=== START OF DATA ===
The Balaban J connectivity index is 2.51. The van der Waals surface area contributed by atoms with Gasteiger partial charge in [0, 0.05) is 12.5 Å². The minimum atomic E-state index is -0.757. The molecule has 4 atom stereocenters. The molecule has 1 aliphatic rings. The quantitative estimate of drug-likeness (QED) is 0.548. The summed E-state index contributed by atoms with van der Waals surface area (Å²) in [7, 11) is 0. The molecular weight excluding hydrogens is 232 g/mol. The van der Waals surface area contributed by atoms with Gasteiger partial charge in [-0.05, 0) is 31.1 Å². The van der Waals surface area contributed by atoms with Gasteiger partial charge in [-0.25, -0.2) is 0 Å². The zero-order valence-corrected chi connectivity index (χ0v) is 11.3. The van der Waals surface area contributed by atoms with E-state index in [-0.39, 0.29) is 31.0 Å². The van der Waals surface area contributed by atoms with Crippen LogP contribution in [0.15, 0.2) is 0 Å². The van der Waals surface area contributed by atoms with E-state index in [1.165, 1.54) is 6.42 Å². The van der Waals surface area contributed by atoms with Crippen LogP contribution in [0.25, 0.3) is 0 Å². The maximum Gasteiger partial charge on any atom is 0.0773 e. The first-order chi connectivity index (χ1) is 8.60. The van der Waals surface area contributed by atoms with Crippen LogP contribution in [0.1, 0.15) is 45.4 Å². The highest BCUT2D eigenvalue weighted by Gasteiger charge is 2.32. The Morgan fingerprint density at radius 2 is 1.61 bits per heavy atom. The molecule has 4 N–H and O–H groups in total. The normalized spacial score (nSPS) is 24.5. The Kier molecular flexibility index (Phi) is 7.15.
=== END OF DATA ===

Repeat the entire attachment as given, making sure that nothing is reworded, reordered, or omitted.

The Balaban J connectivity index is 2.51. The van der Waals surface area contributed by atoms with Gasteiger partial charge in [0, 0.05) is 12.5 Å². The minimum atomic E-state index is -0.757. The molecule has 4 atom stereocenters. The molecule has 1 aliphatic rings. The quantitative estimate of drug-likeness (QED) is 0.548. The summed E-state index contributed by atoms with van der Waals surface area (Å²) in [7, 11) is 0. The molecular weight excluding hydrogens is 232 g/mol. The van der Waals surface area contributed by atoms with Gasteiger partial charge in [-0.05, 0) is 31.1 Å². The van der Waals surface area contributed by atoms with Gasteiger partial charge in [-0.25, -0.2) is 0 Å². The zero-order valence-corrected chi connectivity index (χ0v) is 11.3. The van der Waals surface area contributed by atoms with E-state index in [-0.39, 0.29) is 31.0 Å². The van der Waals surface area contributed by atoms with Crippen LogP contribution in [0.15, 0.2) is 0 Å². The van der Waals surface area contributed by atoms with E-state index in [1.165, 1.54) is 6.42 Å². The van der Waals surface area contributed by atoms with Crippen LogP contribution in [0.25, 0.3) is 0 Å². The maximum Gasteiger partial charge on any atom is 0.0773 e. The first-order chi connectivity index (χ1) is 8.60. The van der Waals surface area contributed by atoms with Crippen LogP contribution in [0.1, 0.15) is 45.4 Å². The highest BCUT2D eigenvalue weighted by Gasteiger charge is 2.32. The Morgan fingerprint density at radius 2 is 1.61 bits per heavy atom. The molecule has 4 N–H and O–H groups in total. The normalized spacial score (nSPS) is 24.5. The Kier molecular flexibility index (Phi) is 7.15.